TL;DR: In this paper, atomic layer growth of hafnium dioxide from HfCl4 and H2O has been studied at substrate temperatures ranging from 180-600°C.
Abstract: Atomic layer growth of hafnium dioxide from HfCl4 and H2O has been studied at substrate temperatures ranging from 180–600°C. A quartz crystal microbalance was used for the real-time investigation of deposition kinetics and processes affecting the growth rate. It was shown that the layer-by-layer growth was self-limited at temperatures above 180°C. The data of ex situ measurements revealed that the structure, density and optical properties of the films depended on the growth temperature. The absorption coefficient of amorphous films grown at 225°C was below 40 mm−1 in the spectral range of 260–850 nm. The refractive index of the films grown at 225°C was 2.2 and 2.0 at 260 and 580 nm, respectively. The polycrystalline films with monoclinic structure grown at 500°C had about 5% higher refractive index but more than an order of magnitude higher optical losses caused by light absorption and/or scattering.
TL;DR: In this article, three models for the growth mechanism of hydrogenated microcrystalline silicon films (μc-Si:H) from reactive (silane and hydrogen mixture) plasmas are reviewed.
Abstract: Three models proposed for the growth mechanism of hydrogenated microcrystalline silicon films (μc-Si:H) from reactive (silane and hydrogen mixture) plasmas are reviewed. The `etching model' is discussed using experimentally obtained relationship between radical generation rate in plasmas and growth rate of films. The `chemical annealing model' is investigated through the growth of films using a layer-by-layer method with and without cathode shutter. Substrate-temperature dependence of crystallinity of the resulting films and initial growth behavior of silicon films on atomically flat GaAs substrate clearly support the ‘surface diffusion model’.
TL;DR: In this paper, a review of recent advancements in areas that are critical to the establishment of a SiC MEMS technology is presented, focusing on the material and processing aspects of SiC fabrication.
Abstract: Many measurement and control applications requiring MEMS technology are in the presence of harsh environments, e.g. high temperatures, intense shock/vibrations, erosive flows, and corrosive media. Unlike Si, SiC as a semiconductor material is exceptionally well suited for addressing such application opportunities. However, many challenges must be met in order to develop a mature SiC MEMS fabrication technology. These challenges are primarily technical in nature and relate to material and processing aspects. This paper presents a review of recent advancements in areas that are critical to the establishment of a SiC MEMS technology.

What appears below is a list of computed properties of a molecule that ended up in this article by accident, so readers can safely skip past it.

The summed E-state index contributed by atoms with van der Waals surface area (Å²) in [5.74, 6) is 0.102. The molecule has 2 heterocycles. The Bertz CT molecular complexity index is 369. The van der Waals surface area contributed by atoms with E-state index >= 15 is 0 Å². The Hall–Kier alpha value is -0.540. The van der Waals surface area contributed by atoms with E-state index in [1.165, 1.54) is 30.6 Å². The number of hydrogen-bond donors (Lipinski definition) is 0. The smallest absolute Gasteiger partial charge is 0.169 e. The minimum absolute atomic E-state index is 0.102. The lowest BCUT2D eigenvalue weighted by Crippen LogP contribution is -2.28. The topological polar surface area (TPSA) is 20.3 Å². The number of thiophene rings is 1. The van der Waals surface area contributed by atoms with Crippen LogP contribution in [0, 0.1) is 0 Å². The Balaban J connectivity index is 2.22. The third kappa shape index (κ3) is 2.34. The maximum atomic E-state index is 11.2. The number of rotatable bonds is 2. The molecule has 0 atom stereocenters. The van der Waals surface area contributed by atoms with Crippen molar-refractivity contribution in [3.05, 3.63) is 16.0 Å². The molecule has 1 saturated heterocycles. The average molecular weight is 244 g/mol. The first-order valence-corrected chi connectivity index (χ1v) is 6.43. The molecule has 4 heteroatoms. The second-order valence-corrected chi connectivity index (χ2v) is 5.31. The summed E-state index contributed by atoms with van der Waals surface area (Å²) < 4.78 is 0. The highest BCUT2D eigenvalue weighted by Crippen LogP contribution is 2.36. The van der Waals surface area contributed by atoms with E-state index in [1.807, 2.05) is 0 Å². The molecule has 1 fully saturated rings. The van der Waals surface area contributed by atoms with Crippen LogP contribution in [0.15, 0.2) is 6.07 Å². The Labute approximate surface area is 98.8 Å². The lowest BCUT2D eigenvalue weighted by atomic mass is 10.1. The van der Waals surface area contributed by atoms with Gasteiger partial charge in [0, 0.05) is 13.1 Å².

TL;DR: In this paper, the photo-catalytic property of the titania films deposited in the precursor solutions at relatively low temperatures was identified as that of thermally crystallized anatase.
Abstract: Crystalline titania thin films were obtained on glass and various kinds of organic substrates at 40–70°C by deposition from aqueous solutions of titanium tetrafluoride. Transparent films consisting of small anatase particles (∼20 nm) exhibited excellent adhesion to relatively hydrophilic surfaces. Uniform coatings were successfully prepared on substrates with complex shapes such as cotton and felt fiber. Growth rate and particle size were controlled by both the deposition conditions and the addition of an organic surfactant. Organic dyes were incorporated into the anatase films using organic-dye dissolving solutions and a surfactant. The photo-catalytic property of the titania films deposited in the precursor solutions at relatively low temperatures was identified as that of thermally crystallized anatase.
TL;DR: In this paper, a model for the growth of the crystallites in sol gel multilayer coatings is presented, which is based on the combined Hall and van der Pauw techniques.
Abstract: Single and multilayer transparent conducting aluminium doped zinc oxide films have been prepared on DESAG AF45 substrates by the sol gel dip coating process. Zinc acetate solutions of 0.1–0.5 M in isopropanol stabilised by diethanolamine and doped with a concentrated solution of aluminium nitrate in ethanol were used. Each layer was fired at 600°C in a conventional furnace for 15 min. The final coatings were then tempered under a flux of forming gas (N2/H2) at 400°C for 2 h. The coatings have been characterised by surface stylus profiling, optical spectroscopy (UV-NIR), X-ray diffraction (XRD), transmission electron microscopy (TEM) and combined Hall and van der Pauw techniques. Single layers with thickness, d, ranging from 25 to 186 nm are polycrystalline with the zincite structure and exhibit a small preferential orientation with the (002) direction perpendicular to the surface (texture coefficient, TC, ranging from 1.8 to 2.8). They consist of almost spherical particles with size ranging from 15 to 25 nm (thin sample) to 40 nm (thick sample) with crystallite sizes ranging from 23 to 40 nm (002), respectively. The film resistivity decreases from 5×10−1 Ω cm (d=25 nm) to 4×10−2 Ω cm (d=186 nm). Multilayer coatings built with about 20 nm thick layers are also slightly textured along the (002) direction (TC ranging from 1.9 to 2.8). A structural evolution in morphology from spherical to columnar growth was observed. The crystallite size calculated from the (002) reflex increases with the number of layers from 23 nm for a single layer to over 100 nm for ten layers. The resistivity decreases from 5×10−1 Ω cm for a single layer to 5×10−3 Ω cm for ten layers (d=174 nm). A model for the growth of the crystallites in sol gel multilayer coatings is presented.